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blood hemostasis - Blood functions Blood • Transportation...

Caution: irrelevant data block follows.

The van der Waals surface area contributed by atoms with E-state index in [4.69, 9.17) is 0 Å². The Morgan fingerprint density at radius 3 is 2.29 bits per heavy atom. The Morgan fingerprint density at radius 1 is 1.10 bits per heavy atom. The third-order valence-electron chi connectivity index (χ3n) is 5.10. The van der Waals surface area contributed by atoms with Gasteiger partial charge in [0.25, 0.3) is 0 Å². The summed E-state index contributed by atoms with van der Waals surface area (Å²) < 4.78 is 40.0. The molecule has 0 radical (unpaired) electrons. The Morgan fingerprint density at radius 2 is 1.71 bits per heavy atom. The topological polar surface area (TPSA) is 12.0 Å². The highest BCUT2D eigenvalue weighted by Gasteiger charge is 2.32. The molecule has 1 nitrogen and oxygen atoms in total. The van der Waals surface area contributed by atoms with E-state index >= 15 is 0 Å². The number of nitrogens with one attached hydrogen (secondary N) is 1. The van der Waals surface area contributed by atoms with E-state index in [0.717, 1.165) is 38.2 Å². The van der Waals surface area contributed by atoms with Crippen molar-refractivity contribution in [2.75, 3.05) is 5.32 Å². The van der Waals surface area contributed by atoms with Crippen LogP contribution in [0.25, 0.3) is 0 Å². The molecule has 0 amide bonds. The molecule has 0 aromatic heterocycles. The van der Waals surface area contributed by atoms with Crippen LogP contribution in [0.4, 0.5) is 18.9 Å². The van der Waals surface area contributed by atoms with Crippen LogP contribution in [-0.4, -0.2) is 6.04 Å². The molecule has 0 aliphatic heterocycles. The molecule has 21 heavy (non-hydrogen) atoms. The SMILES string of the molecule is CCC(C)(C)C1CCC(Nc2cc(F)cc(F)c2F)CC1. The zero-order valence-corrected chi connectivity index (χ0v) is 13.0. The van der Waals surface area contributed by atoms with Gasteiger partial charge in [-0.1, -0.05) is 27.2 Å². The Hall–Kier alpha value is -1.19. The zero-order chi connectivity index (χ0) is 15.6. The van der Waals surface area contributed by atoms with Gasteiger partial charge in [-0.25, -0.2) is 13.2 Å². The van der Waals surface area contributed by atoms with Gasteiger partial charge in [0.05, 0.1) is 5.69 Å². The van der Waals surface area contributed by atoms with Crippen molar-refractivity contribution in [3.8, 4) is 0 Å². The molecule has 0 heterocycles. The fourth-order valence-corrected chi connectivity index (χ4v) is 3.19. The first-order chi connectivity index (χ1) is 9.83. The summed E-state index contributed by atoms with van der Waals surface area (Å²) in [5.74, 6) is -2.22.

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Unformatted text preview: Blood: functions Blood: • Transportation of dissolved gases, nutrients, Transportation hormones, and metabolic wastes hormones, • Regulation of pH and ion composition of Regulation interstitial fluids interstitial • Restriction of fluid loss at injury sites • Defense against toxins and pathogens • Stabilization of body temperature Blood: composition Blood: • Blood is 5 times more viscous than water-why? • Formed cellular elements (37-54%) – RBCs (erythrocytes): 99% – WBCs (leukocytes) and platelets (0.1%) • Plasma (46-63%) – Water (92%) – Proteins (7%): source, liver • _albumins_ (60%): osmotic pressure • __globulins_(35%): transport proteins __globulins_(35%): and immunoglobulins • fibrinogen (~4%): blood clotting Formed elements Formed • Red blood cells • 1/3 of all cells in human body – structure • biconcave shape – provides higher surface area to volume ratio – allows cells to stack, preventing clumping of cells – allows cells to bend and flex • lack organelles, nucleus, mitochondria contains hemoglobin; allows O and CO transport • RBCs development eliminates all aspects of cell RBCs function except that pertaining to transport of gases function – takes ~_7days takes • RBCs contain hemoglobin – 95% of RBC intracellular protein – 2 α chains, 2 β chains • contains heme, a pigment complex containing iron each heme can bind to O : results in bright red color Relationship of heme group to hemoglobin tetramer Fig. 17-13, Martini • RBC life span-circulation – single trip from heart and back-less than 1 minute! – 1% of RBCs replaced each day 1% each • Fig. 19-4, Martini – phagocytes (liver, spleen, bone marrow) normally phagocytes engulf RBCs before hemolysis occurs engulf –In macrophages: •heme converted to biliverdin (green color) •biliverdin converted to bilirubin (yellow color) biliverdin in macrophage in –binds to albumin, transported to liver, excreted binds in bile in –accumulation of bilirubin causes yellow skin, or accumulation jaundice jaundice –many liver dysfunctions result in this skin color – in intestine, bilirubin converted to urobilinogens and stercobilinogens and –provides darker color to fecal material Fig. 17-4, Martini • RBC production – ‘erythropoiesis urs in bone marrow erythropoiesis urs – regulation of _erythropoiesis • stimulated by androgens, thyroxin, erythropoietin • erythropoietin (EPO) produced in response to: – anemia – decreased kidney blood flow – low oxygen content in lungs (high altitude) – damage to respiratory surfaces of lung Other formed elements of blood • white blood cells – capable of amoeboid movement • migrate out of bloodstream – attracted to specific stimuli • positive chemotaxis – neutrophils, eosinophils, monocytes capable of neutrophils, phagocytosis phagocytosis • What do WBCs do in the blood? • neutrophils, eosinophils, basophils, neutrophils, monocytes monocytes – _________________________ defenses • lymphocytes – _______________________ defenses • mediates attack toward a specific protein or cell • differentiation of blood cells – all but lymphocytes share the same common all progenitor cell type with RBCs progenitor • _____________________ stem cells – lymphocytes • _____________________ stem cells – similar steps to RBC differentiation • these cells retain nuclei, many organelles • platelets – non-nucleated, “cell fragments” – functions (primarily “clotting”): • transport of chemicals to the clotting process • forms a temporary patch in damaged blood vessel – “platelet plug” • causes active contraction after clotting has completed – platelets contain __________________________ – differentiate from megakaryocytes • myeloid stem cells • alterations in the cellular elements of blood – anemia • severe ____________________ of RBCs severe ____________________ – leukemia • large increase in WBCs; “white blood” large increase – leukopenia • severe _____________________ in WBCs severe _____________________ – thrombocytopenia • excessive platelet destruction/lack of production • causes excessive bleeding – thrombocytosis • excessive platelet formation – in response to infection, inflammation, cancer Hemostasis Hemostasis • the “cessation of bleeding” • 3 phases – – – vascular phase platelet phase coagulation phase Vascular phase Vascular • vascular spasm (Fig. 17-11, Martini) – endothelial cells contract • expose the basement membrane to bloodstream – endothelial cells release substances • ADP, tissue factor, prostacyclin • ‘endothelians’ (peptide hormones) – stimulates smooth muscles contraction – stimulates cell division – endothelial cells become “sticky” Fig. 17-11, Martini Platelet phase Platelet Fig. 17-11 • platelet adhesion to sticky endothelial cells • leads to platelet aggregation, releasing: – ADP – thromboxane A2 and serotonin • enhances vascular spasms – clotting factors – platelet derived growth factor – Ca++ • “positive feedback loop” Platelet phase Platelet Fig. 17-11 • platelet plug – formed from aggregation and activation of platelets – growth limited by • • • • • prostacyclin (released by endothelial cells) compounds released by WBCs plasma enzymes that break down ADP blood clot formation, which surrounds platelet plug high concentration of factors Coagulation phase of hemostasis Coagulation Fig. 17-12 (overview) • causes conversion of fibrinogen (plasma causes protein) into fibrin protein) • fibrin traps more platelets and cells • blood clot formed as a result • What are some of the events leading to What production of fibrin? production Fig. 17-12, Martini • ____________________ pathway – faster acting than intrinsic pathway – release of tissue factor (Factor III) release – causes eventual production of Factor VII Ca dependent • _______________________ pathway – platelet mediated – activating proenzymes (factor XII) released • by endothelial cells – combines with platelet factors (PF-3) Ca dependent • regulation of hemostasis – hemostasis is a positive feedback loop – factors that inhibit clotting (anticoagulants) • heparin reduction of Ca levels ...